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Winter storm wreaking havoc on holiday travel

The statue of Louise McKinney, of the Famous Five, a politician and temperance campaigner, is covered in snow on Parliament Hill in Ottawa Friday December 21, 2012.


More than 200 flights were cancelled at the country's biggest airport Tuesday and the frustration for travellers isn't expected to ease as a big U.S. storm appeared headed for Ontario and the Maritimes.

Hazardous weather conditions wreaked havoc in many parts of the United States on Christmas, with at least three tornadoes reported in Texas and freezing rain and sleet blanketing several southern states. In western Louisiana, quarter-sized hail pelted the ground.

Environment Canada expected the storm to move northeast from Louisiana and into the Great Lakes region on Boxing Day, potentially dumping up to 15 centimetres in the Niagara area. Toronto and other parts of Southern Ontario are also in store for heavy snow and strong winds, gusting up to 60 kilometres an hour. The storm is expected to affect the Maritimes and southwestern Quebec as well.

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If the weather forecast holds true, it will be the first major winter blast for Southern Ontario and could put a damper on retail sales during one of the busiest shopping stretches in Canada. It could also thwart many travel plans and create treacherous driving conditions.

"Impacts may be significant for travellers," Environment Canada cautioned in a special weather notice. "It is a widespread event and the region has not experienced a significant snowy event for some time."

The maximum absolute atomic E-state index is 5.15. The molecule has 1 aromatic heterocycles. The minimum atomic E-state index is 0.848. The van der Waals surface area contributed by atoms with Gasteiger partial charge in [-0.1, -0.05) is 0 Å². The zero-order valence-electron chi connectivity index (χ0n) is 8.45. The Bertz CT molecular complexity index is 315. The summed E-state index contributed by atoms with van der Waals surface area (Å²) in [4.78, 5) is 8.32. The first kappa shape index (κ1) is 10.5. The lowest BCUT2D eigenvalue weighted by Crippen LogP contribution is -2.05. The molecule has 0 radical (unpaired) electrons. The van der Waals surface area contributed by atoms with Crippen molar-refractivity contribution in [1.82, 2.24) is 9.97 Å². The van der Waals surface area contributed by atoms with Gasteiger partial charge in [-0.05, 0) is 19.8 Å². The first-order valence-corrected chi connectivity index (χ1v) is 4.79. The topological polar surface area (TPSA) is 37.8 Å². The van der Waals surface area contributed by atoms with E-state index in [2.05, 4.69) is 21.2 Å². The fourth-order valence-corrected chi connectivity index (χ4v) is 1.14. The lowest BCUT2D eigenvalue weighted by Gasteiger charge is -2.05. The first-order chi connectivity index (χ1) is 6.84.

At Toronto's Pearson International Airport on Christmas, most of the 200 or so flights cancelled were to and from cities in the U.S. East Coast, including Boston, Pittsburgh and New York.

Meanwhile in Quebec, about 7,000 customers were still without power as dinnertime approached Tuesday – the fallout of a powerful storm last week.

Electricity was knocked out to about 110,000 customers in the Laurentians, the Lanaudiere region north of Montreal and the Outaouais region of western Quebec when about 50 centimetres of snow fell in some areas Friday.

Hydro-Quebec spokeswoman Isabelle Nuckle said the weight of the snow caused several trees to sag onto power lines. She said work to restore electricity to homes and businesses took longer than expected because many utility poles had to be replaced. Hydro-Quebec hoped to resolve all issues by Wednesday.

With a report from The Canadian Press

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About the Author
National news reporter

Renata joined The Globe and Mail's Toronto newsroom in March of 2011. Raised in the Greater Toronto Area, Renata spent nine years reporting in Alberta for the Calgary Herald and the Edmonton Journal, covering crime, environment and political affairs. More


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